Children's cross-platform media preferences: a sense of kindness and a want for learning?
Authors: Woodfall and Woodfall, A.
Cross-platform media practices have moved from being something of an under-considered side show, to a strategic necessity. A development vision that attempts to transcend historic platform delineation is becoming the norm in many areas of media production, yet cross-platform media, as an over-arching conceptualisation, is still sparsely mapped. Children’s media in particular can be said to have long spanned platform, yet there is little research that addresses media in this sense, and even less that attempts to bring together the voices of children with those that make media for children. This study sets out to explore children’s cross-platform media within the UK; with children’s media preferences acting as a trigger to dialogue. The study’s original contribution to knowledge is said to sit within its multi-method interdisciplinary design, which as well as foregrounding participant voice, operates in a tactual and reflective fashion.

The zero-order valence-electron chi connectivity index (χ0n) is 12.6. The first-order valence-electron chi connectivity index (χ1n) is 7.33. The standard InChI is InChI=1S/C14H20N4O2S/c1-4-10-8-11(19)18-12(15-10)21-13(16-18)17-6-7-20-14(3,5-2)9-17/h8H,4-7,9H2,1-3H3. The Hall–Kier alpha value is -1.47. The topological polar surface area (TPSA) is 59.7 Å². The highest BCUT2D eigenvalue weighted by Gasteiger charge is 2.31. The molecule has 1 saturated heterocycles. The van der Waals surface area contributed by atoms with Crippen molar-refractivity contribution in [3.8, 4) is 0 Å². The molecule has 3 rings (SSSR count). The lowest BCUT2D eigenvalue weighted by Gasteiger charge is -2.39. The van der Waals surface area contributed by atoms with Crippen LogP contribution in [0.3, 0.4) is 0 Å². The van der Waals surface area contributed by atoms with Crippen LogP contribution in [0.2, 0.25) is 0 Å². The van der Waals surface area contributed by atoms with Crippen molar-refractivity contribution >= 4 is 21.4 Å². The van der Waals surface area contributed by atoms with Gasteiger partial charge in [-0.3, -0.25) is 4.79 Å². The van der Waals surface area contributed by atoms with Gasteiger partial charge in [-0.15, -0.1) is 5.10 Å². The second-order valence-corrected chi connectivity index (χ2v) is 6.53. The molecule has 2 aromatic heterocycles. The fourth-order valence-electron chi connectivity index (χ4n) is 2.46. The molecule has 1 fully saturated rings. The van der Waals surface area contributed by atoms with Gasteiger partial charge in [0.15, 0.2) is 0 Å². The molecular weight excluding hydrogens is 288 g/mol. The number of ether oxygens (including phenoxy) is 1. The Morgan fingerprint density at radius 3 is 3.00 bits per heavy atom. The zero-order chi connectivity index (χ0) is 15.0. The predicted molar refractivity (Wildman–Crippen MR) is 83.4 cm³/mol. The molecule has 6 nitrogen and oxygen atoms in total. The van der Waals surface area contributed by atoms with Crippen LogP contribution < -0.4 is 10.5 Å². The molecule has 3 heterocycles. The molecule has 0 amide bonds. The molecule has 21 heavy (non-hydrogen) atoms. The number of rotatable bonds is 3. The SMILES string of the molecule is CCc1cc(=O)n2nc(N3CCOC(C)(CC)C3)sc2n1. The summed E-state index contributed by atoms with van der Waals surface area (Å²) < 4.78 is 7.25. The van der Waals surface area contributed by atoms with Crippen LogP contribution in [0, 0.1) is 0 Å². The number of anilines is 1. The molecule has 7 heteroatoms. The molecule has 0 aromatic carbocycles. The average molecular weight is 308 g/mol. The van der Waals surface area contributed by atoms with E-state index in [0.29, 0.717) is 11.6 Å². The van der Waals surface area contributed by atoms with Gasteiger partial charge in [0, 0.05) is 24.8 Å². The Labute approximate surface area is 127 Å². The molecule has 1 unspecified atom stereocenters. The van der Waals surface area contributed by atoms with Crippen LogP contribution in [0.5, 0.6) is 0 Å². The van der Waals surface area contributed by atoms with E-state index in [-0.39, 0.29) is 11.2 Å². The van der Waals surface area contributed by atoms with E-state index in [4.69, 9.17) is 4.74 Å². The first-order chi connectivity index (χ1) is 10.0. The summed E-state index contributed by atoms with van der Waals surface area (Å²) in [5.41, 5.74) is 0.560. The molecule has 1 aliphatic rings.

The study looks to explore children’s preferences within media made for them, but also to question the extent to which producers of media for children understand these preferences; with the researcher himself having a background within children’s media practice. To establish the foundations from which to consider these questions, the thesis begins by contextualising and conceptualising cross-platform media, before it moves on to address how children are positioned within media research. Argument is made that media should be seen not as distinct, or platform bound, but as utterances within a cross-platform dialogue, and similarly the study is orientated towards operating across a dialogic phenomenology in which it becomes difficult to locate the unitary, fixed and finalised. It is hoped that through engaging in dialogue on children’s preferences within cross-platform media that this study will impact on practice within the field. Analysis of the research interactions suggests that producers of children’s media share an understanding with children on the ways in which they appear averse to media that they see as unfair, unkind or in which others come to harm. Yet when it comes to the place of learning within children’s media, something child participants appear particularly comfortable with, practitioners seem less in tune with the preferences of children.